Understanding Eating Disorders

Eating disorders are common illnesses which affect many people. These disorders commonly occur during adolescence or young adulthood. Additionally, eating disorders appear at a greater rate in women. Eating disorders have both mental and physical aspects. Patients usually suffer from underlying psychological problems which cause unhealthy eating habits. There are two common eating disorders, anorexia nervosa and bulimia nervosa, as well as another disorder know as binge eating.

Anorexia Nervosa

Anorexia nervosa is characterized by a patient’s distortion of her own body image and a fear of gaining weight. Individuals with anorexia nervosa believe that they are overweight even when they are actually extremely underweight and malnourished. This leads to avoiding weight gain through extreme eating behavior. Patients only eat very small portions of food and only eat occasionally, at best. Some many only eat certain foods. Anorexia results in severe malnutrition, which causes numerous health problems. These include anemia, thinning of the bones, brittle hair and nails, dry and yellowish skin, muscle weakness and loss, low blood pressure and lethargy.

Treating anorexia is usually done with a combination of medical and psychological treatments. The main goal of treatment is to return a patient to a healthy weight, treating the underlying psychological issues and eliminating unhealthy eating behaviors which cause the eating disorder.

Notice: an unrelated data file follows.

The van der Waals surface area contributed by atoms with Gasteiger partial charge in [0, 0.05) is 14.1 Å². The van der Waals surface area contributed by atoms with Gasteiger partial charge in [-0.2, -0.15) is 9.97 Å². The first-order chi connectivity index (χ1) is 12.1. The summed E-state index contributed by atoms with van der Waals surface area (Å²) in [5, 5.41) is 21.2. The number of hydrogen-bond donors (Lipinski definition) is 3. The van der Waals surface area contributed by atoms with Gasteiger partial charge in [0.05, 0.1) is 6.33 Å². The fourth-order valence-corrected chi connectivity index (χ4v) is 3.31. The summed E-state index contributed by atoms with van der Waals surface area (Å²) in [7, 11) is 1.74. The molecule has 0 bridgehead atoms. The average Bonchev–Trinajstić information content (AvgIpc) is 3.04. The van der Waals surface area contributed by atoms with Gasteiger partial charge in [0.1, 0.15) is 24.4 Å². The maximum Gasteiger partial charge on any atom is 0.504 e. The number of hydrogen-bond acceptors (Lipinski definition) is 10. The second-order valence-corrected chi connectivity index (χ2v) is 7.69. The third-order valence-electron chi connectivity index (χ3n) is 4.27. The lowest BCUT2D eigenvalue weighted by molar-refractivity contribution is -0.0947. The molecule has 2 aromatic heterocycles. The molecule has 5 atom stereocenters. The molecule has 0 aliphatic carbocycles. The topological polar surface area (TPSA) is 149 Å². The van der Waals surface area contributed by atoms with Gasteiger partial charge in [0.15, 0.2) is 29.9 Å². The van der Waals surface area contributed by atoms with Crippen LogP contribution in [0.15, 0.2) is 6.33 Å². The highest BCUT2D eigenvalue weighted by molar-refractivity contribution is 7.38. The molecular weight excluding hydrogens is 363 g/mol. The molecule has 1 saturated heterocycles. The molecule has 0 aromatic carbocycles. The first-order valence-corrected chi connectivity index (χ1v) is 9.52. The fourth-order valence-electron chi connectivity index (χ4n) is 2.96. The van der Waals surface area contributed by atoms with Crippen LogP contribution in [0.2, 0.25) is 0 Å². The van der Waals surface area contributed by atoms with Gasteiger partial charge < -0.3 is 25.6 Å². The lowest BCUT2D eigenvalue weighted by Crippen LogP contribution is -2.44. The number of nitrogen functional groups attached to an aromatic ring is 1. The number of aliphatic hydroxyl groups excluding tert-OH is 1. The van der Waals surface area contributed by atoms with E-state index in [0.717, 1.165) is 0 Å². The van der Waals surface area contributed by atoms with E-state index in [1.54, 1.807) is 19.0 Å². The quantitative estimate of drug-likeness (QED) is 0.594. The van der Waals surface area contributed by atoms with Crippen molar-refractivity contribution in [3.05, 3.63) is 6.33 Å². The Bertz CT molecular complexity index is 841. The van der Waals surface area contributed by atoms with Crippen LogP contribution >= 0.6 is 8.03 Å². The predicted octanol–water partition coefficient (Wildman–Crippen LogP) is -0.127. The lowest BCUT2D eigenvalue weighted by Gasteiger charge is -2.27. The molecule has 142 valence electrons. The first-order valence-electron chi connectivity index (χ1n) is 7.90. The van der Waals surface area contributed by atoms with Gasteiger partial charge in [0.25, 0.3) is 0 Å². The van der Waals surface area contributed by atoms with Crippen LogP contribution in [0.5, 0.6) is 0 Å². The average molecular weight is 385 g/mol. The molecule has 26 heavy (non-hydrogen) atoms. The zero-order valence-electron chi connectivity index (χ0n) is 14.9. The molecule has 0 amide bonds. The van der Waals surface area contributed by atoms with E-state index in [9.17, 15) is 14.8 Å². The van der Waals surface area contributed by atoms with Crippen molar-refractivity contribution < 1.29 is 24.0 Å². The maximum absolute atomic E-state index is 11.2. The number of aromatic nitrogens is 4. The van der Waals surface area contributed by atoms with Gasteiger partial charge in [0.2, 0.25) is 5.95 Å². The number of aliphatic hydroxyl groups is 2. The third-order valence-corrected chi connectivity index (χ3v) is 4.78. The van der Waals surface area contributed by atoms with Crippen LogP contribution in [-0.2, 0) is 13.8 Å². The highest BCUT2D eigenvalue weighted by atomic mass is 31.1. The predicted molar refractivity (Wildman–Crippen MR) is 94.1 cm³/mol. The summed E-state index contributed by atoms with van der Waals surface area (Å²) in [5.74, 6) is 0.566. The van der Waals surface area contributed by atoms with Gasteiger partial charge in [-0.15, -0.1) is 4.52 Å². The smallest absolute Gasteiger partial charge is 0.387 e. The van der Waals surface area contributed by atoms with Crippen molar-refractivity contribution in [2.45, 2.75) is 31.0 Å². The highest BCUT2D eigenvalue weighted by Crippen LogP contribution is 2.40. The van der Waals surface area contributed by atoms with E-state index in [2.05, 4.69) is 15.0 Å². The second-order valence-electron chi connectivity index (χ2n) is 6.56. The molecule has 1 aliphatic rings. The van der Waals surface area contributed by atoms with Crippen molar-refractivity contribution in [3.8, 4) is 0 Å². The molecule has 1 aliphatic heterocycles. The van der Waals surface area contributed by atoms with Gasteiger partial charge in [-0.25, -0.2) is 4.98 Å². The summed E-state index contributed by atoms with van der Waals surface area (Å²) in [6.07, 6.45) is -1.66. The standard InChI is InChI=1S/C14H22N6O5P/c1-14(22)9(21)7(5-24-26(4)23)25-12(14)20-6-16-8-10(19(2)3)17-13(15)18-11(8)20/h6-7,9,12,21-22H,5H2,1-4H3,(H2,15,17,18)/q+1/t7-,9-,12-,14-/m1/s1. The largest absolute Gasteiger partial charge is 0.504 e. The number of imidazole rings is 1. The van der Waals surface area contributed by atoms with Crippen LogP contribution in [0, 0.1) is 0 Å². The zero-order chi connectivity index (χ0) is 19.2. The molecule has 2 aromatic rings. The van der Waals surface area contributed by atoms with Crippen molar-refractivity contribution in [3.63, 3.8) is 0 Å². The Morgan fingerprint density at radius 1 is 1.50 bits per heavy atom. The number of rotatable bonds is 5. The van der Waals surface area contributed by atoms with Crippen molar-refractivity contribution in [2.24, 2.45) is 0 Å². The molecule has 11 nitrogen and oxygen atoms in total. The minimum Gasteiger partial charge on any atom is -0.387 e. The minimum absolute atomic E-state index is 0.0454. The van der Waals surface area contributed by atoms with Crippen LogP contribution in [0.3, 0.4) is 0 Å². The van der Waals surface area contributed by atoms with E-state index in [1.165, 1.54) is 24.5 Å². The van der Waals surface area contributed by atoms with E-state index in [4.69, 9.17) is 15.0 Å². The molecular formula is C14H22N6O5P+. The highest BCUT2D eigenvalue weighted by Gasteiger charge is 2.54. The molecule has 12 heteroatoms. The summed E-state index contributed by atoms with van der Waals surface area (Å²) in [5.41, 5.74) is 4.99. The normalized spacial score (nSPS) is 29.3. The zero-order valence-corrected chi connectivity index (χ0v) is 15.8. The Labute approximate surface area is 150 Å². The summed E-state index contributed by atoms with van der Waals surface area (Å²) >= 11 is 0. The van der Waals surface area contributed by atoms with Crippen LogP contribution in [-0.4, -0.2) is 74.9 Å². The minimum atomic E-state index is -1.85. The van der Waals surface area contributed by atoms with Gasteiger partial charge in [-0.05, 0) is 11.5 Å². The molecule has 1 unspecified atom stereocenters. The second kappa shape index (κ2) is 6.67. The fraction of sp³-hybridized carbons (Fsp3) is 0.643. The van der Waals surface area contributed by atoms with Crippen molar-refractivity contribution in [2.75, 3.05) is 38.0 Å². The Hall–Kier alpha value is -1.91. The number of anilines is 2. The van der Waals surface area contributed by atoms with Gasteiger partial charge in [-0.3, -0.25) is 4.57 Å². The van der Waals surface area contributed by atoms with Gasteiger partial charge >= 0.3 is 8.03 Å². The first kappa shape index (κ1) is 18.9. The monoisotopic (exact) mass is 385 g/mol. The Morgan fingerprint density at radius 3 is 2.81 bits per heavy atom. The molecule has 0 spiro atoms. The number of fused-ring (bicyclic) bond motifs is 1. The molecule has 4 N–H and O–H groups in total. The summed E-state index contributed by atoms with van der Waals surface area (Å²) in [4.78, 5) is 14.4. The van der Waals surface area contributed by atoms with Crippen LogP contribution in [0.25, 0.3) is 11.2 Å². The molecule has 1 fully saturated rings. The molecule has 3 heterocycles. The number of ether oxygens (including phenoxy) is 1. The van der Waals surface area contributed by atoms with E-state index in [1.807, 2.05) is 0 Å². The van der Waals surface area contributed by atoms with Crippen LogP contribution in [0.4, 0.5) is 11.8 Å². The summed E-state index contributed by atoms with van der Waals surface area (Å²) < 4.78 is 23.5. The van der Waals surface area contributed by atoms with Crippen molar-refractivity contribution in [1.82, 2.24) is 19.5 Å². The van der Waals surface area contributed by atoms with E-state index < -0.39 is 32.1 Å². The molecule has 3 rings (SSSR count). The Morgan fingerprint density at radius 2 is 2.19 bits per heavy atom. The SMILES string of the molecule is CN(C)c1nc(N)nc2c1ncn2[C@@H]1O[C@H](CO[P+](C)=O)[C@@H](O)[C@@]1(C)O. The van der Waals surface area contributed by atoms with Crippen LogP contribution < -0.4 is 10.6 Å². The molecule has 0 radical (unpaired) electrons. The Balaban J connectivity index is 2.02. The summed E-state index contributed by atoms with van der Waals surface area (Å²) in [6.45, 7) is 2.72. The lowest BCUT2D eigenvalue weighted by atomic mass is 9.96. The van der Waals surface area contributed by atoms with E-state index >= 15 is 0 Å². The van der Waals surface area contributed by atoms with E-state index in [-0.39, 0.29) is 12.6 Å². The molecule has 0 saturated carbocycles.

Bulimia Nervosa

Bulimia Nervosa is an eating disorder in which an individual has recurrent episodes of binge-eating followed by unhealthy eating behavior which rid her of the food just consumed. These behaviors include vomiting, excessive use of laxatives or excessive exercise. The repetitive process of consuming large amounts of food followed by the unhealthy purging habits can vary in intervals from patient to patient. Most often this occurs several times a week. Patients with bulimia suffer from similar body image distortions as anorexic patients. However, it is possible for individuals with bulimia to be at a healthy weight for their height and age.

Because of the purging behavior, bulimia patients may suffer from additional symptoms. These symptoms include an inflamed and sore throat, oral and tooth-related problems, gastroesophageal reflux disorder, intestinal distress and irritation from laxative abuse, severe dehydration and gastrointestinal problems. Treatment for bulimia is similar to anorexia, as both physical and psychological aspects need to be managed. Psychotherapy and nutritional counseling are common treatments.

Binge Eating Disorder

Eating disorders do not just affect those who are underweight. Binge eating is an eating disorder similar to bulimia in that it involves periodically consuming excessive amounts of food. However, binge eating patients do not follow these events with purging. Therefore, unlike people with anorexia or bulimia, binge eaters are usually overweight or obese. Obesity can bring on a whole new set of health problems including hypertension diabetes, and cardiovascular disease.

People with a binge eating disorder often share similar qualities as those with other eating disorders. These include possible psychological illnesses which can bring upon the disorder. Treatment is similar to bulimia, and appetite suppressants may be prescribed.


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